Anyway, Im ranting again.. do it your way..

I *would* like to build another Competiting Robot one day (my car will hopefully be finished about mid-this year - maybe allow to year-end to play safe), and I did mention this 6 months or so ago in another thread, but noone liked my ideas there either, so I just waved and went quiet again.

The present format of a simple rapid-release energy-storage system (flywheels, penumatics, flippers etc) against equally simple hi speed bricks or wedges on wheels is no longer of any interest or challenge to me Im afraid. I want to make something different..

As I explained in that thread, something without wheels, either driving or flywheels), something that will bring a bit of creativity back into the sport intead of it coming down to simply who can do the best weld of the hardest steel to strongest chassis mounting the biggest toothed flywheel and not break before the opponent does.. Its evolved just a bit too far in the bare essentials only direction for my liking now. The Bots are all simple variations on a very few themes..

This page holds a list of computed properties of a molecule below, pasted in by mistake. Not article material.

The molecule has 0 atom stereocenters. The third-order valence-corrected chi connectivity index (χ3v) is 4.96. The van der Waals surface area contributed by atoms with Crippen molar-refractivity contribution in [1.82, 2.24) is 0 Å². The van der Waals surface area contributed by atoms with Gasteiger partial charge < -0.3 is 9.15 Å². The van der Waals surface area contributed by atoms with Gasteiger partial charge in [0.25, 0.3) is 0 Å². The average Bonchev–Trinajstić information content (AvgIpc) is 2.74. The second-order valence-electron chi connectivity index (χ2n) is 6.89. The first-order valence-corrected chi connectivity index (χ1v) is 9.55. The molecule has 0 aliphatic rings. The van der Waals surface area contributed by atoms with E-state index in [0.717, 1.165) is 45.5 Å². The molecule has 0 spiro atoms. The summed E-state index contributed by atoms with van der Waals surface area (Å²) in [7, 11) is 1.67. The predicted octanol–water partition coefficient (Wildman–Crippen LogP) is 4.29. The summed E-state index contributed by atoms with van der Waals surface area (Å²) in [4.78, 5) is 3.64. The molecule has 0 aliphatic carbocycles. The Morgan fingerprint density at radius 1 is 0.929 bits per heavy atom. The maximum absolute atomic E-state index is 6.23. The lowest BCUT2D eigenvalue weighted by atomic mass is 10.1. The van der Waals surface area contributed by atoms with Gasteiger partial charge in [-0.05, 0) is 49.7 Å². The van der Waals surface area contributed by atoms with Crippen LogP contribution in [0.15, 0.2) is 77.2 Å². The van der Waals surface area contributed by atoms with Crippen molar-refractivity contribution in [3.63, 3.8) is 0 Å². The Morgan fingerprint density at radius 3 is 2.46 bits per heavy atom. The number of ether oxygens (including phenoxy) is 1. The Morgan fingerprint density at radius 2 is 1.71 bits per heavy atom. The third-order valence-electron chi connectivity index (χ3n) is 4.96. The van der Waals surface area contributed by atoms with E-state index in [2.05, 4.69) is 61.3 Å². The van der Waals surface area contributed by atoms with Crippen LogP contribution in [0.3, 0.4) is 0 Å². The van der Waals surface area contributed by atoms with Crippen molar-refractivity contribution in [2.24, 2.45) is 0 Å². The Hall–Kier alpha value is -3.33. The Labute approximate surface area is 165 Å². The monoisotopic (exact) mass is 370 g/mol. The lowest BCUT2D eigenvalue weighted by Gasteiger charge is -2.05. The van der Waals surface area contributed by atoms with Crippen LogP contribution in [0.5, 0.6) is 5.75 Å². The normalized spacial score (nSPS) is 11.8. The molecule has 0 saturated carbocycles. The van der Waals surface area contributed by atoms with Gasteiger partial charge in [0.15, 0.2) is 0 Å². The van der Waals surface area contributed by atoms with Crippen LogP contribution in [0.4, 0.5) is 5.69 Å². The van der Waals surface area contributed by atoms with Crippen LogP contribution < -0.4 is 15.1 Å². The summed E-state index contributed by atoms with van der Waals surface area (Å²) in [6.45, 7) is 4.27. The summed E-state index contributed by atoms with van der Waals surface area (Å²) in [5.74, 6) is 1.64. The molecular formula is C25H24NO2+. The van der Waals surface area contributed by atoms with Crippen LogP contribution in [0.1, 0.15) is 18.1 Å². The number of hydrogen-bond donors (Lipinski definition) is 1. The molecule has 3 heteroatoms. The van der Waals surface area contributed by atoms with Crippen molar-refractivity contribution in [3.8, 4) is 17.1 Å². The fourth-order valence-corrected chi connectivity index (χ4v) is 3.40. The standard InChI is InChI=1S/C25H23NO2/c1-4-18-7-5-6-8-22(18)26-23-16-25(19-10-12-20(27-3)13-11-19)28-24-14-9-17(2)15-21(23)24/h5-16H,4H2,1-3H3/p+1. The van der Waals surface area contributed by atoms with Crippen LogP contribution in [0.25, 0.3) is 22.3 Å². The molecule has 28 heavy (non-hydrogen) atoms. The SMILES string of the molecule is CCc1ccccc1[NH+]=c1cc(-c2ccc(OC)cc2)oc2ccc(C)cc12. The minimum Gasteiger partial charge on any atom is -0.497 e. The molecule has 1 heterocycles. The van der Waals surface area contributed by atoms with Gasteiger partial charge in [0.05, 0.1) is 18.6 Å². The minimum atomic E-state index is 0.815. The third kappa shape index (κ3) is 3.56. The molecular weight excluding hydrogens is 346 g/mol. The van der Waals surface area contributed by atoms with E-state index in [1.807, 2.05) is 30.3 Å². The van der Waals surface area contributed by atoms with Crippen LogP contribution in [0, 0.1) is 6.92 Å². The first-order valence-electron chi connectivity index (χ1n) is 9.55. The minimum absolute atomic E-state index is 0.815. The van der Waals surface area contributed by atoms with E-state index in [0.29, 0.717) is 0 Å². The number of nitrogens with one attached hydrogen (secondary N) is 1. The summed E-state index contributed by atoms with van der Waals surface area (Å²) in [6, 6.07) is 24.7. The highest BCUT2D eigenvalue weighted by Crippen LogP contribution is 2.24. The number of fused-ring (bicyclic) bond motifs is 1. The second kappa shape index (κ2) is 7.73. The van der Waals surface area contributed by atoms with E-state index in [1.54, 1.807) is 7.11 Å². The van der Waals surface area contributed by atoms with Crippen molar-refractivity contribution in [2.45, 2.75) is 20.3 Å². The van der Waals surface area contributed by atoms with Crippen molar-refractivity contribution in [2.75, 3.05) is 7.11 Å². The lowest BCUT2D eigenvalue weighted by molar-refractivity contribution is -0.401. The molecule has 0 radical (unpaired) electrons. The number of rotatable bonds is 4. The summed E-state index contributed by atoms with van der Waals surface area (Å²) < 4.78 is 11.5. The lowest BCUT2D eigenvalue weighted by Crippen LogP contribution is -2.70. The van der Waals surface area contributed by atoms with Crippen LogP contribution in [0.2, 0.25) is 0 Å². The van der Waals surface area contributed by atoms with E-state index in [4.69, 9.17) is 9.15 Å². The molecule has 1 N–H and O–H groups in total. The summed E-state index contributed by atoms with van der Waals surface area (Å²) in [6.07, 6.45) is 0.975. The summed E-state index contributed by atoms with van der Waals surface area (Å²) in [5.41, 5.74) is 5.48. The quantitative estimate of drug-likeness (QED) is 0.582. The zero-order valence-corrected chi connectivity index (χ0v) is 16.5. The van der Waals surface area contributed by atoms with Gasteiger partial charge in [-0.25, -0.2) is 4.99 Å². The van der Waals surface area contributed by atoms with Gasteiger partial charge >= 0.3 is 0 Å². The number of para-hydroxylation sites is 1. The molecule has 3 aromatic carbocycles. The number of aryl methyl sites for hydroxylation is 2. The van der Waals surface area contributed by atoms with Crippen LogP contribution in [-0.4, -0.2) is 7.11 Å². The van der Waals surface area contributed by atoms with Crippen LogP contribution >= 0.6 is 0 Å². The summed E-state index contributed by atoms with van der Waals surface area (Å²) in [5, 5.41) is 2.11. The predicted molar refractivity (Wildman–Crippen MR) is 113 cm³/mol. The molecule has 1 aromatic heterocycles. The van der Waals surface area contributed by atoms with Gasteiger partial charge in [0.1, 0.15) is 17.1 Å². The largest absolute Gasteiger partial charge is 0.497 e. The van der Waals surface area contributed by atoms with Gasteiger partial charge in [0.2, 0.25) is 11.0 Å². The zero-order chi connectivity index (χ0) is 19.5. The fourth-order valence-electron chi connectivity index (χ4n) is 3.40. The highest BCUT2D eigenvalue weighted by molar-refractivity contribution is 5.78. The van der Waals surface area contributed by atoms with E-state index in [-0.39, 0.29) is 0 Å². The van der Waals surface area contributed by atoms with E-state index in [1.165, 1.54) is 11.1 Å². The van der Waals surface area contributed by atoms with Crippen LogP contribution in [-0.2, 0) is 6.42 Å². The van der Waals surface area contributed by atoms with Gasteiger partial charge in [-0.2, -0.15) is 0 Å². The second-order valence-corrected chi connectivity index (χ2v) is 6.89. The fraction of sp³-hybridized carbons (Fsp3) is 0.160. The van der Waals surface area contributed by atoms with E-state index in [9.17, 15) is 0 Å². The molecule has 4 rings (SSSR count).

I walk to see something a walkers-*only* class wielding electrically powered hammers (no gas either) or pry-bars, or legged versions of "Complete Control" or stuff that that requires imagination, not just a camera and chequebook..

but whatever, Ive already said my piece, you do it your way. If it looks fun, I *might* join in a few months.. or write a clear solid set of rules defining how you think it should be, and Ill commit to building somthing up front if I like them.

Good Luck.
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Post Thu Jan 31, 2013 12:00 pm 
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shreddy